AG Landry releases ‘Protecting Innocence’ report on sexually explicit content in public libraries
Offers findings of material, suggestion on how to move forward
BATON ROUGE, La. (KALB) - On Tuesday, Feb. 7, 2023, Attorney General Jeff Landry released his office’s “Protecting Innocence” report, detailing their findings of sexually explicit content in Louisiana’s public libraries and suggesting how libraries can address concerns and solutions to the ongoing debate.
“This is not a political issue,” said Landry. “This is about giving parents and officials the tools they requested to protect Louisiana’s children from sexually explicit material that is inappropriate for their age.”
The report comes on the heels of a contentious debate over sexual materials in public libraries statewide.
In many cases, like in Rapides Parish, library boards and patrons requested legal guidance from the AG on how to approach the issues and what could be done about it.
“This is about giving parents and officials the tools they requested to protect Louisiana’s children from sexually explicit material that is inappropriate for their age,” said Landry.
Landry said the report is “a thorough examination on the state of public libraries, the access children currently have to material that is far from age-appropriate, and potential solutions that citizens may take to protect children’s innocence.”
In 54 pages, the report details existing Louisiana law around the public library system, model legislation, suggestions and samples of language amendments to collection development policies and procedures and nine examples of sexually explicit content in the libraries. The examples cited are those the AG deemed sexually explicit.
In many libraries, the debate over sexually explicit or obscene material has centered around whether LGBTQ material would fall into those categories. In Rapides Parish, a large portion of the conversation revolved around disagreements over LGBTQ materials in the children and teens collections.
Three of the nine examples within the report are graphic novels containing LGBTQ themes. Some illustrations are blurred out. The remaining examples include written sex scene excerpts from novels, several of which include LGBTQ characters.
“I think that when you talk to parents, irrespective of their lifestyles, they certainly expect that there is an innocence to being a child,” said Landry. “And that we just don’t want children to be able to walk into a library and stumble across things that are not age-appropriate for them”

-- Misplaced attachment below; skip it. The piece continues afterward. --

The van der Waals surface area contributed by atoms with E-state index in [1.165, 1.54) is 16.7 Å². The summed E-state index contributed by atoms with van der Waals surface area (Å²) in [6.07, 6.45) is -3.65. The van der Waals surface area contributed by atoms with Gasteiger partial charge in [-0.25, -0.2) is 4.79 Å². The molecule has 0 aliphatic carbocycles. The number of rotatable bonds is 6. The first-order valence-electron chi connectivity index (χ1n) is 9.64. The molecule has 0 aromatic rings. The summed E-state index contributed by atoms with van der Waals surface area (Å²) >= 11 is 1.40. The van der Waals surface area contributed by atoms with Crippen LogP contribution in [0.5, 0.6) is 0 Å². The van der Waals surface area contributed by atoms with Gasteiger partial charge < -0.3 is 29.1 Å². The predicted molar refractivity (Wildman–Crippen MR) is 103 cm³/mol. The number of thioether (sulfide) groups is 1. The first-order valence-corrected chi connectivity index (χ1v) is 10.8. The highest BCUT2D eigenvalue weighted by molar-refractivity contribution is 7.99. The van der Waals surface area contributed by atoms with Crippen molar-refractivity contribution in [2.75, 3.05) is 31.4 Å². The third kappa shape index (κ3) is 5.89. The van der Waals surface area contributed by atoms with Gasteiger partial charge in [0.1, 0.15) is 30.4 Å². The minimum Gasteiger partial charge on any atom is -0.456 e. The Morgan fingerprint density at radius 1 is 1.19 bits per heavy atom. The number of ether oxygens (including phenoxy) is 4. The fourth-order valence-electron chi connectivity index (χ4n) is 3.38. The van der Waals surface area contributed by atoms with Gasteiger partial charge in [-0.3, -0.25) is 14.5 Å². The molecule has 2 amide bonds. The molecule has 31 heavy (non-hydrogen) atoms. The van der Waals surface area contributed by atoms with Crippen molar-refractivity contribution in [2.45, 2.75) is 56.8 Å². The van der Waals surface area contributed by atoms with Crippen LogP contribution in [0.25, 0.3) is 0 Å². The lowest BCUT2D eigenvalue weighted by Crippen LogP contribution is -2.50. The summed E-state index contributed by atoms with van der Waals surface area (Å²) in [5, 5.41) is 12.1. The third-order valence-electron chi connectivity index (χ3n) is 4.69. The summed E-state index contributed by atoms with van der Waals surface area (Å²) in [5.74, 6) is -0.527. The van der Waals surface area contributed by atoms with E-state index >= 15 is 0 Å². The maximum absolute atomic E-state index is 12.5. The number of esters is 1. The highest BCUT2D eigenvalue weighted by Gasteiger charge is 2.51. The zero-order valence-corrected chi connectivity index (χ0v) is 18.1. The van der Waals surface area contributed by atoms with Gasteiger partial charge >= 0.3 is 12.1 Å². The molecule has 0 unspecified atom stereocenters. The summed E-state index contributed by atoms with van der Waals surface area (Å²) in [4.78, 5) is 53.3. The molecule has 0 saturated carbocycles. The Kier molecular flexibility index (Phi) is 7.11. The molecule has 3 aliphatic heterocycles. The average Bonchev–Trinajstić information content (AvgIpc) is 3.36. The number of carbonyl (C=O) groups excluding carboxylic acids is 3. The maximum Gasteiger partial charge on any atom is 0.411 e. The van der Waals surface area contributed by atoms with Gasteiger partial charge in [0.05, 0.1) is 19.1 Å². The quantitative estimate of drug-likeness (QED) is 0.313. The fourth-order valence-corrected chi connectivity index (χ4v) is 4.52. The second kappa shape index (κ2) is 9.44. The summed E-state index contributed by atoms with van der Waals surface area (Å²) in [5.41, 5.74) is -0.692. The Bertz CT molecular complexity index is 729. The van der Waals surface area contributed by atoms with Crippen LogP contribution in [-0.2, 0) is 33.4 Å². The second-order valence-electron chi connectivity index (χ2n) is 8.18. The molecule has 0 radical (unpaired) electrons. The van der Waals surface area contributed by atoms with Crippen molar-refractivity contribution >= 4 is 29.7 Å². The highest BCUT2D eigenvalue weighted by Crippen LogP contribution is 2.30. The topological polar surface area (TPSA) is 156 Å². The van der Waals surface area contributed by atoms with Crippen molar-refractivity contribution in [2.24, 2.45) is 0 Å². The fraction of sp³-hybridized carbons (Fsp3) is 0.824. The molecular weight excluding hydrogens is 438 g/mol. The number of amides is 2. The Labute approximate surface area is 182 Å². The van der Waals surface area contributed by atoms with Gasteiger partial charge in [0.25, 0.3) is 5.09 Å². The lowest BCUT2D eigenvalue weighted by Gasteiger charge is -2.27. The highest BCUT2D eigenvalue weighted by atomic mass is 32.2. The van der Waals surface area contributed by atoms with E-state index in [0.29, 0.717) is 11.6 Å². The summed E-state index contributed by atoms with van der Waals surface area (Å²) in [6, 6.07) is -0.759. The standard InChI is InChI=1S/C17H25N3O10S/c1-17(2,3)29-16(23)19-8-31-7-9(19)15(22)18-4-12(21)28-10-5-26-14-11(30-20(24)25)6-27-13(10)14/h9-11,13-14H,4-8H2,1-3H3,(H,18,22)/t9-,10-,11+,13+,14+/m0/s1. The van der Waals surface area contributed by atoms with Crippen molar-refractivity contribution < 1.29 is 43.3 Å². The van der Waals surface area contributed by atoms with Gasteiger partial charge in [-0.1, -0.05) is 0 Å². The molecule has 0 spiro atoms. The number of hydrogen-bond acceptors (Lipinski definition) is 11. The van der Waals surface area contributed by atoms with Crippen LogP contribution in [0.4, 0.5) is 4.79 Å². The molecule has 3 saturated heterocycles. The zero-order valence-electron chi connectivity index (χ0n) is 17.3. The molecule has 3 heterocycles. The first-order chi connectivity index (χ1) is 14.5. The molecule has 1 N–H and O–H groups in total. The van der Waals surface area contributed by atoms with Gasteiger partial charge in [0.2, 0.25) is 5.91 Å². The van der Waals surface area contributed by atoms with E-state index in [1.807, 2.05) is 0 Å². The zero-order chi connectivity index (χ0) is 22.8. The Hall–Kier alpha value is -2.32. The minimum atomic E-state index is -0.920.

Suggested solutions to the debate include changes to the language of library policy to better define sexually explicit materials and the categorization of those materials.
While these solutions are not mandated, that could soon change through legislation in the upcoming legislative session, including updates to the library card system.
“Right now, if you go into a library and you get a library card, you basically have access, unfettered access to all materials in the library,” said Sen. Heather Cloud (R-District 28). “So, it’s really an antiquated model, an antiqued policy that needs modernizing.”
Cloud joined Landry at the announcement to discuss legislation she has pre-filed ahead of the 2023 Regular Legislative Session.
“I think it’s very palatable,” said Cloud. “It’s not a far-right approach, and it’s not a far-left approach. It’s being respectful of the library boards and of communities.”
SB7 provides definitions of what is considered sexually explicit. It also gives a deadline of Jan. 1, 2024, for public libraries to develop policies that meet certain requirements outlined in the law.
An update to the library card system is one of those requirements. For example, parents would be able to select a library card that restricts whether a minor can check out sexually explicit content.
A description of what those changes could look like is contained in the AG’s report, with levels to what restricted access could look like.
Solutions like Cloud’s and those contained in the AG’s report were met with criticism from some groups, like the ACLU.
“Today, Attorney General Jeff Landry and legislators proposed new restrictions on circulation and access to public library collections. Although parents have an important responsibility to judge what material is appropriate for their own children, overbroad laws restricting free speech and the free exchange of ideas run contrary to the First Amendment.
“Today’s proposals would empower state and local officials to pick and choose what material is ‘sexually explicit’ and, therefore, restricted or removed from circulation entirely. In any government censorship regime, there are winners and losers. And it is not lost on anyone that the vast majority of titles and authors criticized by the Attorney General today are by and about people of color, women and the LGBTQ+ community.
“Politicians do not have the right to determine what we read or which ideas we can access. Material that some find offensive may be enlightening and enriching to others. In the United States, it is never the proper role of the government to choose what speech, art or ideas are appropriate for the community. Restrictions on free speech and artistic expression are a dire threat to democracy and to future generations of Louisianans.”
You can read the full “Protecting Innocence” report here.
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